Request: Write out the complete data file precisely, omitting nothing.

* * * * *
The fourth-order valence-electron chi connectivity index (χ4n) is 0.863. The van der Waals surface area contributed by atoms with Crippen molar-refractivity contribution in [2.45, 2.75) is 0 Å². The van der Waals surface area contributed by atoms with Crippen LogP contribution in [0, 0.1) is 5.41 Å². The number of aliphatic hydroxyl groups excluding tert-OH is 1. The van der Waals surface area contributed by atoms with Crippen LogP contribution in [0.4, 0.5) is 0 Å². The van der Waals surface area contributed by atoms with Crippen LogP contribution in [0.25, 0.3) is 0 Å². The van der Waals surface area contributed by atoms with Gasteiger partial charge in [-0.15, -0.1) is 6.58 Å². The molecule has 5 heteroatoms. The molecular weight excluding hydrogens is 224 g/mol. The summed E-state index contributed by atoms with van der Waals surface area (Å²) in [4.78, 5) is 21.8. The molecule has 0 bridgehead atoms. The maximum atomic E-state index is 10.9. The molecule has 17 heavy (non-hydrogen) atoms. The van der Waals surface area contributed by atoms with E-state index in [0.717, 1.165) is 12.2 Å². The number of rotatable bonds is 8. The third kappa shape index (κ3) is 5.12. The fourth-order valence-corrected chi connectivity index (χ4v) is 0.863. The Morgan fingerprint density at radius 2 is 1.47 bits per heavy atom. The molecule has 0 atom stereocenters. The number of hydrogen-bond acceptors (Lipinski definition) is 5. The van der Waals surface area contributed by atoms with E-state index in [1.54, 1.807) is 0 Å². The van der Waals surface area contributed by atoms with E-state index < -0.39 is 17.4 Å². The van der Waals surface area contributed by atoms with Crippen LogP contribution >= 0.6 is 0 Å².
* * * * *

The fourth-order valence-electron chi connectivity index (χ4n) is 0.863. The van der Waals surface area contributed by atoms with Crippen molar-refractivity contribution in [2.45, 2.75) is 0 Å². The van der Waals surface area contributed by atoms with Crippen LogP contribution in [0, 0.1) is 5.41 Å². The number of aliphatic hydroxyl groups excluding tert-OH is 1. The van der Waals surface area contributed by atoms with Crippen LogP contribution in [0.4, 0.5) is 0 Å². The van der Waals surface area contributed by atoms with Crippen LogP contribution in [0.25, 0.3) is 0 Å². The van der Waals surface area contributed by atoms with Gasteiger partial charge in [-0.15, -0.1) is 6.58 Å². The molecule has 5 heteroatoms. The molecular weight excluding hydrogens is 224 g/mol. The summed E-state index contributed by atoms with van der Waals surface area (Å²) in [4.78, 5) is 21.8. The molecule has 0 bridgehead atoms. The maximum atomic E-state index is 10.9. The molecule has 17 heavy (non-hydrogen) atoms. The van der Waals surface area contributed by atoms with E-state index in [0.717, 1.165) is 12.2 Å². The number of rotatable bonds is 8. The third kappa shape index (κ3) is 5.12. The fourth-order valence-corrected chi connectivity index (χ4v) is 0.863. The Morgan fingerprint density at radius 2 is 1.47 bits per heavy atom. The molecule has 0 atom stereocenters. The number of hydrogen-bond acceptors (Lipinski definition) is 5. The van der Waals surface area contributed by atoms with E-state index in [1.54, 1.807) is 0 Å². The van der Waals surface area contributed by atoms with E-state index < -0.39 is 17.4 Å². The van der Waals surface area contributed by atoms with Crippen LogP contribution >= 0.6 is 0 Å².